Driving the hour to his place was like a kind of trip down memory lane. Going down the freeways I would often travel for four years of my life. And of course, seeing his bright, beautiful, tired-after-a-day's-work face made the commute worth it, even if it was the shortest four hours of my life. Still a lot of fun being in his company.
I'm thankful for a friend I can just talk to about whatever. Dumb stuff, real life talk, venting feelings, reminiscing, and just creative ideas. And it's a two way street too. In any case, it's comfortable being with him. I'm glad to have each other, after all these years and years together, since elementary school.
It was nice today to have friendly physical contact with another human being today. Long overdue after this year/world event we've been having. Truly a blessing.
Today, someone gave me a $2 tip today at work and I got unreasonably mad. This guy just said thanks and dropped it on the counter. I don't want your money, guy . Just let me make you food the best way I can, you say thanks, and you leave. Easy transaction.
Also, from my experience in food service, I only believe if you do have tips the only good way to do it properly is if it's split among the entire staff. Of course it also assumes that the wait staff is also being paid a proper wage, along with other staff. Perhaps working on a food truck spoiled me though, but I have to admit how much of a motivator getting tips were, especially the days where the split was $20+. I remember a time where the split was like around $70, pretty worth all the travel and grease burns. And it wasn't so much me getting more money, but seeing the rest of the crew get that dough. Food staff supports each other, and that's one of the reason why I love working in small kitchens. A kind of comradery among a few hardworking individuals. Makes me happy seeing others being supported and enjoying working together. Tis a good thing to see.
It's been exactly 6 months since the last entry. Huh. What a coincidence.
Anyways, the jobs been pretty alright. Wish they'd give me a raise, but teeechhnically I'm still considered "seasonal" while I'm working full time hours and being one of the better employees in terms of work ethic and getting stuff done. Perhaps I'll nudge my boss about it.
Nah, who am I kidding. I think I have it in my mind that this job is just temporary. Which is true. But I'm also putting up mental barriers and trying to make deeper connections to this place. Maybe it's a bad thing. Maybe good? Who knows. My main goal everyday here is to make good food and don't do anything that will get me fired. I'm hitting those goals everyday, but I'm kinda keeping everything else secondary. Mainly the socialization aspect. I know I'm introverted, but it also just seems like I'm putting up barriers again because I know I'm going to have to leave eventually and I want it to be as painless and worry-less as possible for everyone involved.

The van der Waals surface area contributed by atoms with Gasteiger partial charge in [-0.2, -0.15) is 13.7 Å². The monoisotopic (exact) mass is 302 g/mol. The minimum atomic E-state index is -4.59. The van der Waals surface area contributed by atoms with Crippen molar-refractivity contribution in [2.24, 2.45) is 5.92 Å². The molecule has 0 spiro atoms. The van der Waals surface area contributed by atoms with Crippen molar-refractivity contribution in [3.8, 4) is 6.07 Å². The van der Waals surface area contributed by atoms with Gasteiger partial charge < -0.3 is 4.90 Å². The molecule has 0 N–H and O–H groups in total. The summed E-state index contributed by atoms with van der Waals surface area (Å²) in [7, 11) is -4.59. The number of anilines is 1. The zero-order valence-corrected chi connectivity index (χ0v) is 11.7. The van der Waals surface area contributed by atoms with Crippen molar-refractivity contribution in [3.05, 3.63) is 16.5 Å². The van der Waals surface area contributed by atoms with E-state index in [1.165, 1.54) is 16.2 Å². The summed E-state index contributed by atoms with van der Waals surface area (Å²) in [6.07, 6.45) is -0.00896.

I also think I'm just being an idiot and just overthinking again. Most likely. In fact, 95% most likely.
I start a new job tomorrow. Pretty anxious about it. Anxiety doesn't have to be a bad thing though. It usually just comes from a change in one's environment or life. As a musician, I'm used to this anxiety. Or at least I say I am. Funny enough, my anxiety this time is from a different place, but it's familar. "Something weird might be something familiar viewed from a different angle". It's new, but at the same time, it's not. Funny, huh?
The best thing I know how to do is acknowledge that anxiety as an energy, flowing through my mind and body. Then I take that energy and transform it into something else. Sometime that works positively. I call it: excitement.
No need to wish me luck. I know I'll do great. Not that I'm being overly confident or cocky or anything. I'm trusting myself. Trusting in my values, and what I know. But always keep an open mind, and open spirit, and give time to reflect. It took me a long time to figure this out. And I'm still working on it. But if I believe in my desire to do my best, then that's the first step into willing it into existance. But if it doesn't happen, well that's ok too.
Hope you're doing well. See you around.
Current vibe on repeat: ◆+｡･ﾟ*:｡+◆+｡･ﾟ*:｡+◆+｡･ﾟ+◆
[Update: The song is "Wacha-Mocha-Pettan Koushinkyoku" by Hello, Happy World but it gets copywrite struck a lot]
Having family over unexpectedly is always tiring. There's a lot of work to do, from helping cook to helping clean to watching over an energetic 6 year old kid and making sure he doesn't destroy anything. Luckly, minimal things have been destroyed. I think I deserve a little rest now that they're gone for this weekend.
Anyways, tomorrow's another day. Hope you're doing well.